As far back as he can remember, Chance has been “caught between genders.” (It’s quite a touchy subject; so don’t ask him about it.) However, he does not question his sexual orientation. Chance has no doubt about his gayness—he is very much out of the closet at his rural New Hampshire high school, where the other students avoid the kid they refer to as “girl-boy.”

But at the local Harvest Moon Festival, when Chance, the Pumpkin Pageant Queen, meets Jasper Donahue, the Pumpkin Carving King, sparks fly. So Chance sets out, with the help of his BFF, Emily, to make “Jazz” Donahue his man.

An article in an online women’s magazine, Ten Scientifically Proven Ways to Make a Man Fall in Love with You (with a bonus love spell thrown in for good measure), becomes the basis of their strategy to capture Jazz’s heart.

Quirky, comical, definitely flamboyant, and with an inner core of poignancy, Love Spell celebrates the diversity of a gender-fluid teen.

Pages or Words: 44,300 words

Categories: Contemporary, Gay Fiction, Romance, Young Adult


Not to say that I kept my phone basically right beneath my chin for the next four days, but I kept my phone basically right beneath my chin for the next four days. Yes, I was oh-so-pathetically waiting for his call, which I am aware fully explains the need for the phrase “get a life.” But Jazz hadn’t been at school on the Thursday or Friday after he had called and cancelled our playdate, and now it’s Sunday night, and I still haven’t heard from him. And although I’m frustrated that all of my elaborate plans to make him fall head over heels in love with moi have apparently tanked, I’m also growing genuinely concerned.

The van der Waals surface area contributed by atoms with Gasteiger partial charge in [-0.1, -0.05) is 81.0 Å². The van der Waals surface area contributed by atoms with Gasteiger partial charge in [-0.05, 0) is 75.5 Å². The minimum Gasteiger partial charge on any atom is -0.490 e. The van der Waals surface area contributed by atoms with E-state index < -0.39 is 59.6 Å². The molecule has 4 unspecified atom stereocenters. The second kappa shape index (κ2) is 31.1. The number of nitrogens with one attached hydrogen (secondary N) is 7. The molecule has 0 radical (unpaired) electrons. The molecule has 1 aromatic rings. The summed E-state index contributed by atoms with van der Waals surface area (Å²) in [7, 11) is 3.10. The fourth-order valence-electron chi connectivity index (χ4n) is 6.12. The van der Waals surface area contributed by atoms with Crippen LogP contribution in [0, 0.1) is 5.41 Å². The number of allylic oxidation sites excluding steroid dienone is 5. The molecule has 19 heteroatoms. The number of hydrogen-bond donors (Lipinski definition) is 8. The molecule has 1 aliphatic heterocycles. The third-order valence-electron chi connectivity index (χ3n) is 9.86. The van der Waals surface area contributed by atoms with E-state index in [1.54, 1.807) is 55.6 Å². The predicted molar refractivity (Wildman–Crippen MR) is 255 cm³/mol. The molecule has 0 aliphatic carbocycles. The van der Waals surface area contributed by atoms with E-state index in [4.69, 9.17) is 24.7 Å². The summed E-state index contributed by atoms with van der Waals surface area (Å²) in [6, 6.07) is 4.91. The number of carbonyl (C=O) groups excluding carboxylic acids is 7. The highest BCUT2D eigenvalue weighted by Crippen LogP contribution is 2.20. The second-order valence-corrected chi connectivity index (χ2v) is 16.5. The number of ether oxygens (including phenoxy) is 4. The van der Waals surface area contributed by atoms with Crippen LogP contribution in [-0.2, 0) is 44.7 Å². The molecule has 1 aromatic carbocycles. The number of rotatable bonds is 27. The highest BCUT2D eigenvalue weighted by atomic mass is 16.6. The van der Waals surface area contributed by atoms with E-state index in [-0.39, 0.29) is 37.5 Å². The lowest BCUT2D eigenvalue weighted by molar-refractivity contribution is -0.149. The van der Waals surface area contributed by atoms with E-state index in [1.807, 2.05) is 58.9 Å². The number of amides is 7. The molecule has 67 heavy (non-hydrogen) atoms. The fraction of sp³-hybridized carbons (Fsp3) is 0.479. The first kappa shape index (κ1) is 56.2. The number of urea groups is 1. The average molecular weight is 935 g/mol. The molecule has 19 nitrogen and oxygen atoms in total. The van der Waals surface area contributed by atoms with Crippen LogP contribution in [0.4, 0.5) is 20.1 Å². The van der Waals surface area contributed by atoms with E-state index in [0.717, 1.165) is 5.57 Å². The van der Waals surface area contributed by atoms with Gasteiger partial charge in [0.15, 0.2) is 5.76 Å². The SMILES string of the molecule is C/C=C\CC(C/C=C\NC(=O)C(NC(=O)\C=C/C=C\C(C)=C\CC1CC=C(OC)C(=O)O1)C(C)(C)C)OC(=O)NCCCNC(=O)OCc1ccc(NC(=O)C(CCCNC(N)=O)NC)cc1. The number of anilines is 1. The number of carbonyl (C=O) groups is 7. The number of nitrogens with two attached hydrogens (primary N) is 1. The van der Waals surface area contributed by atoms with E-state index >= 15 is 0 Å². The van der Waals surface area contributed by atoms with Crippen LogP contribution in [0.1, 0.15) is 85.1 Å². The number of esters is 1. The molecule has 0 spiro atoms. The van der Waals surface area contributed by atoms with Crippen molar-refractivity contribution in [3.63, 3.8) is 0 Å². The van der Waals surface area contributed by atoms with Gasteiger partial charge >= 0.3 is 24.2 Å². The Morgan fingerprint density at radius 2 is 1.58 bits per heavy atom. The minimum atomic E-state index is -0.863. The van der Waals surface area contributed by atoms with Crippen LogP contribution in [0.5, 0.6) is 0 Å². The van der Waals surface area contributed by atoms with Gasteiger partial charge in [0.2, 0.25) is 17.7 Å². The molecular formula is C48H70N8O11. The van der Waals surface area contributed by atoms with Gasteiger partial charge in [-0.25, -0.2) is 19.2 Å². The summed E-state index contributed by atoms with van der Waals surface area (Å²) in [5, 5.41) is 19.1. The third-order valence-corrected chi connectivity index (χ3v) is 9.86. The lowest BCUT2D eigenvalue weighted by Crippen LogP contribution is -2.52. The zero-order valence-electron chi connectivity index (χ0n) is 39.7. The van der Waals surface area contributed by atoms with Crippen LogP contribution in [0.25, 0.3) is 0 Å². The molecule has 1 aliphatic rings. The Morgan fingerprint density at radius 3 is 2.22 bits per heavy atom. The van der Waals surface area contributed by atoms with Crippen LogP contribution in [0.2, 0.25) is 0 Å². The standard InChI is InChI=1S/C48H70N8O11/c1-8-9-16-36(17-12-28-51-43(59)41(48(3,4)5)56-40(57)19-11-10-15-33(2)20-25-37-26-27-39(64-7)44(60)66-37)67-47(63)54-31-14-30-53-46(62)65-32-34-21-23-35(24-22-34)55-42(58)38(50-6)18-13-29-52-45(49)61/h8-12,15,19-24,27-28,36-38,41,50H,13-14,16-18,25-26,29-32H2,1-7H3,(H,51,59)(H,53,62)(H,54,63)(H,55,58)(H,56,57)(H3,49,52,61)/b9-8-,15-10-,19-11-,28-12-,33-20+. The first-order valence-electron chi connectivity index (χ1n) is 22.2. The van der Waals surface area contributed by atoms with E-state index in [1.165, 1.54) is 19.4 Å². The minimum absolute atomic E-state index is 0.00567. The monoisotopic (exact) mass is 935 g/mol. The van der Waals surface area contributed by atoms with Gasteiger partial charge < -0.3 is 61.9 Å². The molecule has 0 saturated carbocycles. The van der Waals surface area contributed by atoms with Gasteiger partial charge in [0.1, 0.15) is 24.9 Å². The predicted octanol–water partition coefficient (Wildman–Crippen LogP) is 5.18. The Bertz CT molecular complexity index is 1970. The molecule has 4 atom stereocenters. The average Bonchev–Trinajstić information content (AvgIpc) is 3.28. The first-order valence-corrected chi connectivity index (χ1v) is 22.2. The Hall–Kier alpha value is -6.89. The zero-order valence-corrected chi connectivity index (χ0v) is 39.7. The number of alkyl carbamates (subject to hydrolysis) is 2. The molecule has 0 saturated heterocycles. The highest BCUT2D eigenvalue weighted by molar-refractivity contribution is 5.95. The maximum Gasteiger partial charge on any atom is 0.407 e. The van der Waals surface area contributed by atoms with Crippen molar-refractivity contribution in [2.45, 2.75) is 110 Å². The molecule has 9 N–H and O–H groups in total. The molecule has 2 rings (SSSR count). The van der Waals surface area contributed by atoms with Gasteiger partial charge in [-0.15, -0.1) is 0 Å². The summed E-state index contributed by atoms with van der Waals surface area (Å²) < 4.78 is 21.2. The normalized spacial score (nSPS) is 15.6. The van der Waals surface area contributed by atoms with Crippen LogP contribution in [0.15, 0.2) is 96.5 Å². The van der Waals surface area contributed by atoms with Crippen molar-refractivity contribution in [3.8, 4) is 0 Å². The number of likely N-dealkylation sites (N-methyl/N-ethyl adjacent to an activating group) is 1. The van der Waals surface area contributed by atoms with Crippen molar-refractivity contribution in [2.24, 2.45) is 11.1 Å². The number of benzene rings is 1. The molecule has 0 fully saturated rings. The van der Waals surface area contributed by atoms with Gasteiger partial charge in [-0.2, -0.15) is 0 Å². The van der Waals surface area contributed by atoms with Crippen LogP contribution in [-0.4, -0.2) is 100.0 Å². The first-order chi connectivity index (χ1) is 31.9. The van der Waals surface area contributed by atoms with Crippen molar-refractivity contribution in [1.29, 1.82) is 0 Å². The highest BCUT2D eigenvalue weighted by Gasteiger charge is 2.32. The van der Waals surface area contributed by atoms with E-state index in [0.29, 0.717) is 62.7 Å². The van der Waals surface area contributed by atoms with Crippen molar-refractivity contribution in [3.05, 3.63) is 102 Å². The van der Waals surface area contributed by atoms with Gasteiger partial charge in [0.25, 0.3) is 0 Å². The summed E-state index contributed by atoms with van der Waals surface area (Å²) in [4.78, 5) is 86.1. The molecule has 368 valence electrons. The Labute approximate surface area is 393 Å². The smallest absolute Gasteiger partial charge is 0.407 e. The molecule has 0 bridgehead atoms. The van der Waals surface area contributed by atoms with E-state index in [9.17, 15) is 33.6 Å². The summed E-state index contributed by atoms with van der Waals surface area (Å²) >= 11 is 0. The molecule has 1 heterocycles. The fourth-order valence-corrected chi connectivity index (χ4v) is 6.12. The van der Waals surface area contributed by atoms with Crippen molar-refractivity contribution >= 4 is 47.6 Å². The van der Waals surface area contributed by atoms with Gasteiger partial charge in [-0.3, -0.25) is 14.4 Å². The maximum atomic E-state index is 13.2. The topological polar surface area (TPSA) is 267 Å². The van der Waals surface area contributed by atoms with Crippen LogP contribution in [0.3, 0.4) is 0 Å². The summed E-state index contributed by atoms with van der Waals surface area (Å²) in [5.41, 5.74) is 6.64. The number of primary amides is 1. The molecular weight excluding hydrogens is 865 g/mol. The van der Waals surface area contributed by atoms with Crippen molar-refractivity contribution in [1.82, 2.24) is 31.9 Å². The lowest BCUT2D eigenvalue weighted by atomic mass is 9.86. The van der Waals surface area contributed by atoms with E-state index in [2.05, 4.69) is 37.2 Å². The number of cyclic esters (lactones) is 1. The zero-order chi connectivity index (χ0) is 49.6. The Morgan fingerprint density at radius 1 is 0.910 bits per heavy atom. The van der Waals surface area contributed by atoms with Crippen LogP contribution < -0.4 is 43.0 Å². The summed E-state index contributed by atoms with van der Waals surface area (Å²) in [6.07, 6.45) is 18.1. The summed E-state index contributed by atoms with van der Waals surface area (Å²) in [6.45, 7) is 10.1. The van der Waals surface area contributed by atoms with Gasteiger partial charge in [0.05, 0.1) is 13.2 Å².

That’s when my cell phone, which I placed on my chest before I lay down on my now “love-spell-pink” wrapped mattress, starts singing Express Yourself.

“Yo.” I don’t check the number. It’s Emmy—who else would it be?

“Hi, Chance.” The deep voice is so not Emmy’s.

Yaaassss!!! This is what ninety-nine percent of my insides shout. One percent says quietly, “It’s about frigging time you called, asshole.”

But my voice is calm. “Jasper,” I say blandly. In my opinion, he hasn’t earned the right to be called Jazz any longer.

“Um, sorry, no. It’s Jazz.”

I try not to roll my eyes even though I know he won’t see, but it’s an epic fail. “Whatever.”

“I’m sorry I haven’t been in touch for a couple days. My mom’s been real sick. I was lookin’ after her, gettin’ her to the doctor, goin’ to the pharmacy, bringing JoJo back and forth to school, and stuff.”